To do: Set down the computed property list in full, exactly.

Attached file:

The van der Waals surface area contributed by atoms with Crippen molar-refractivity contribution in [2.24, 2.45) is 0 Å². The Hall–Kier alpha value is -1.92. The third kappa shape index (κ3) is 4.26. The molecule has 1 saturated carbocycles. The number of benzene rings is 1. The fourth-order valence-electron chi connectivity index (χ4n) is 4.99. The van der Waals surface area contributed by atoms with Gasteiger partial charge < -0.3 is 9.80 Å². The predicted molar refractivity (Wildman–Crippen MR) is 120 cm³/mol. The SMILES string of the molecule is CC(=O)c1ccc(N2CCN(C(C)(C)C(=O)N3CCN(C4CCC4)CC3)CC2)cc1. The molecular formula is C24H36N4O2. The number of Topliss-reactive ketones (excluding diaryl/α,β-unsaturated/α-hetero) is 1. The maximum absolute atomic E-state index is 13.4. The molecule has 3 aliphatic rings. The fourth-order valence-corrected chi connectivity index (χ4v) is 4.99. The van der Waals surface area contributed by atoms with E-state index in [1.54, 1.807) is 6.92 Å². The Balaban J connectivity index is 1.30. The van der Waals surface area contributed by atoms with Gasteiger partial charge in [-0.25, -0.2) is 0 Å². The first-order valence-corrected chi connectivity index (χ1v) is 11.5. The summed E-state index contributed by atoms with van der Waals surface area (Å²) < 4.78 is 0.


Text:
The van der Waals surface area contributed by atoms with Crippen molar-refractivity contribution in [2.24, 2.45) is 0 Å². The Hall–Kier alpha value is -1.92. The third kappa shape index (κ3) is 4.26. The molecule has 1 saturated carbocycles. The number of benzene rings is 1. The fourth-order valence-electron chi connectivity index (χ4n) is 4.99. The van der Waals surface area contributed by atoms with Gasteiger partial charge < -0.3 is 9.80 Å². The predicted molar refractivity (Wildman–Crippen MR) is 120 cm³/mol. The SMILES string of the molecule is CC(=O)c1ccc(N2CCN(C(C)(C)C(=O)N3CCN(C4CCC4)CC3)CC2)cc1. The molecular formula is C24H36N4O2. The number of Topliss-reactive ketones (excluding diaryl/α,β-unsaturated/α-hetero) is 1. The maximum absolute atomic E-state index is 13.4. The molecule has 3 aliphatic rings. The fourth-order valence-corrected chi connectivity index (χ4v) is 4.99. The van der Waals surface area contributed by atoms with E-state index in [1.54, 1.807) is 6.92 Å². The Balaban J connectivity index is 1.30. The van der Waals surface area contributed by atoms with Gasteiger partial charge in [-0.25, -0.2) is 0 Å². The first-order valence-corrected chi connectivity index (χ1v) is 11.5. The summed E-state index contributed by atoms with van der Waals surface area (Å²) < 4.78 is 0.